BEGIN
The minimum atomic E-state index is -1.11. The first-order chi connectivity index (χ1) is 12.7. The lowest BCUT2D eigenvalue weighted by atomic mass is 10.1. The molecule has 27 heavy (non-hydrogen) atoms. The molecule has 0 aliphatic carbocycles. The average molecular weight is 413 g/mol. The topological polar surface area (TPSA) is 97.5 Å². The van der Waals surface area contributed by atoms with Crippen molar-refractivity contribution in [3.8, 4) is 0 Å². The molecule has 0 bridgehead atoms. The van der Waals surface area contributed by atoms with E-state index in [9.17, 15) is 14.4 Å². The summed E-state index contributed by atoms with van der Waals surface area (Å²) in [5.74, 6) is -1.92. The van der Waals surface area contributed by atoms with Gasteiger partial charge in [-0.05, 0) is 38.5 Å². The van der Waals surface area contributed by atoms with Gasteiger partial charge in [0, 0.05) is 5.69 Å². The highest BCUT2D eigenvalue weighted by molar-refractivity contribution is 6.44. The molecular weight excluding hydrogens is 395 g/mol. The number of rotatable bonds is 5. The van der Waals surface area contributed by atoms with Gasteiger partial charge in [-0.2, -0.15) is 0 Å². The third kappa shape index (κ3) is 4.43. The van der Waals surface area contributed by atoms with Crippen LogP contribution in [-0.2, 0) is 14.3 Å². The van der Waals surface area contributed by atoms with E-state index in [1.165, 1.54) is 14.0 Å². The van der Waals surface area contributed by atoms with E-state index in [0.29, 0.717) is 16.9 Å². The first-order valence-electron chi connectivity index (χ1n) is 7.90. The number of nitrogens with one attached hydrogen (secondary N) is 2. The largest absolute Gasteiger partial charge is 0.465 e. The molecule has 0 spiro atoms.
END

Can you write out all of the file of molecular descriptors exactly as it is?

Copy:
The minimum atomic E-state index is -1.11. The first-order chi connectivity index (χ1) is 12.7. The lowest BCUT2D eigenvalue weighted by atomic mass is 10.1. The molecule has 27 heavy (non-hydrogen) atoms. The molecule has 0 aliphatic carbocycles. The average molecular weight is 413 g/mol. The topological polar surface area (TPSA) is 97.5 Å². The van der Waals surface area contributed by atoms with Crippen molar-refractivity contribution in [3.8, 4) is 0 Å². The molecule has 0 bridgehead atoms. The van der Waals surface area contributed by atoms with E-state index in [9.17, 15) is 14.4 Å². The summed E-state index contributed by atoms with van der Waals surface area (Å²) in [5.74, 6) is -1.92. The van der Waals surface area contributed by atoms with Gasteiger partial charge in [-0.05, 0) is 38.5 Å². The van der Waals surface area contributed by atoms with Gasteiger partial charge in [0, 0.05) is 5.69 Å². The highest BCUT2D eigenvalue weighted by molar-refractivity contribution is 6.44. The molecular weight excluding hydrogens is 395 g/mol. The number of rotatable bonds is 5. The van der Waals surface area contributed by atoms with Gasteiger partial charge in [-0.2, -0.15) is 0 Å². The third kappa shape index (κ3) is 4.43. The van der Waals surface area contributed by atoms with Crippen LogP contribution in [-0.2, 0) is 14.3 Å². The van der Waals surface area contributed by atoms with E-state index in [1.165, 1.54) is 14.0 Å². The van der Waals surface area contributed by atoms with E-state index in [0.29, 0.717) is 16.9 Å². The first-order valence-electron chi connectivity index (χ1n) is 7.90. The number of nitrogens with one attached hydrogen (secondary N) is 2. The largest absolute Gasteiger partial charge is 0.465 e. The molecule has 0 spiro atoms.